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Summer Reading

Summer Reading - 2019
 

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As we celebrate another year of growth with our students, we would like to share with you the benefits of reading over the summer break. Thank you to Megan Koch, English Department Chair, for the following information on the importance of summer reading and some helpful tips to use with your family.

A three-year study out of The University of Tennessee, Knoxville shows that there is a higher level of reading achievement in students who engage in reading over the summer months. Richard Allington and Anne McGill-Franzen, both professors of education at UT, found that a lack of reading over the summer is the primary reason for a reading achievement gap. Just as an athlete or a musician will see a regression in their skills after taking time off, a student will see a similar regression when it comes to their reading proficiency. If you don’t use it, you lose it.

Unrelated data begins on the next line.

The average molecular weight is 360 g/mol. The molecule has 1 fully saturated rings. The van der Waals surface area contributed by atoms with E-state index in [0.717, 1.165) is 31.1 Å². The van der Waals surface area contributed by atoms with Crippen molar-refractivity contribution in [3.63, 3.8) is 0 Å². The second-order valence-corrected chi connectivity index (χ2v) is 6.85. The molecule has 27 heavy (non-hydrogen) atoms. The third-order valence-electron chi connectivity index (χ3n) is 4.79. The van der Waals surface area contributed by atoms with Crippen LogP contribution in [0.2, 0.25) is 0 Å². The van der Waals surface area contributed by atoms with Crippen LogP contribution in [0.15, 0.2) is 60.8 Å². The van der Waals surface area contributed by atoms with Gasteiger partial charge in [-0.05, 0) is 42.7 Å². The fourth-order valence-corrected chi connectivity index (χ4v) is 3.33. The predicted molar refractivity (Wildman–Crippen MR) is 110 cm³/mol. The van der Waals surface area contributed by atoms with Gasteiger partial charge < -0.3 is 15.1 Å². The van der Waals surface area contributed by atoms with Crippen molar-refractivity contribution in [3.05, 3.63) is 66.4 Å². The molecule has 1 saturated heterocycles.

Science Daily: Summer reading is key to maintaining or improving students' reading skills

What can parents do to prevent summer reading loss?

1. Let your children see you reading.

2. Listen to an audiobook as a family on a long drive to the beach.

3. Read the same book as your children. This leads to great discussion.

4. Talk with your children about what they are reading.

Goals for students to prevent summer reading loss?

1. Read 30 minutes every day. This includes magazines, comic books, blogs, novels, biographies, and newspapers. Just read words!

2. Read ONE full-length book of your choice in addition to your required reading.

My summer reading includes 1) Blindspot:  Hidden Biases by Good People - by Mahzarin R. Banaji and Anthony G. Greenwald; 2) Mindset - by Carol Dweck; and 3) Go Set A Watchman by Harper Lee.